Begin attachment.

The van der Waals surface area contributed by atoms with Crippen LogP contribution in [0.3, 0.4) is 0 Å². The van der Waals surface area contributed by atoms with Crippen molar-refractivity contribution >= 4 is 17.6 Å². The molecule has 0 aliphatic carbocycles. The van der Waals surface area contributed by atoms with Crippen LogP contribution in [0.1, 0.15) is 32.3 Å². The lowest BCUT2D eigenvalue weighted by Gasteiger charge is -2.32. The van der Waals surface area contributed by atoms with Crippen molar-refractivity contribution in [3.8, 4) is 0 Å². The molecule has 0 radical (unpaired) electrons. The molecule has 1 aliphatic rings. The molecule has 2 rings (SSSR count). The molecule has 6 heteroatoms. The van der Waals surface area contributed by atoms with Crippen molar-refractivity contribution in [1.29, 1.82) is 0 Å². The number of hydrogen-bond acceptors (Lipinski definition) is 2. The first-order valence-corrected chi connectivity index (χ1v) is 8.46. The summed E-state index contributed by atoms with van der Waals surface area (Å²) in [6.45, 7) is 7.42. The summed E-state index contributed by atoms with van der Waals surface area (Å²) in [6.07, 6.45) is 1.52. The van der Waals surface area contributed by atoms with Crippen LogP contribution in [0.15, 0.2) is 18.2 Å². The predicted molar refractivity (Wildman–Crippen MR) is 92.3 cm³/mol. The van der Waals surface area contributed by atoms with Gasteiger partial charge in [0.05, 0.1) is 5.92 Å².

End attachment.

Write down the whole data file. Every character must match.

The van der Waals surface area contributed by atoms with Crippen LogP contribution in [0.3, 0.4) is 0 Å². The van der Waals surface area contributed by atoms with Crippen molar-refractivity contribution >= 4 is 17.6 Å². The molecule has 0 aliphatic carbocycles. The van der Waals surface area contributed by atoms with Crippen LogP contribution in [0.1, 0.15) is 32.3 Å². The lowest BCUT2D eigenvalue weighted by Gasteiger charge is -2.32. The van der Waals surface area contributed by atoms with Crippen molar-refractivity contribution in [3.8, 4) is 0 Å². The molecule has 0 radical (unpaired) electrons. The molecule has 1 aliphatic rings. The molecule has 2 rings (SSSR count). The molecule has 6 heteroatoms. The van der Waals surface area contributed by atoms with Crippen molar-refractivity contribution in [1.29, 1.82) is 0 Å². The number of hydrogen-bond acceptors (Lipinski definition) is 2. The first-order valence-corrected chi connectivity index (χ1v) is 8.46. The summed E-state index contributed by atoms with van der Waals surface area (Å²) in [6.45, 7) is 7.42. The summed E-state index contributed by atoms with van der Waals surface area (Å²) in [6.07, 6.45) is 1.52. The van der Waals surface area contributed by atoms with Crippen LogP contribution in [0.15, 0.2) is 18.2 Å². The predicted molar refractivity (Wildman–Crippen MR) is 92.3 cm³/mol. The van der Waals surface area contributed by atoms with Gasteiger partial charge in [0.05, 0.1) is 5.92 Å².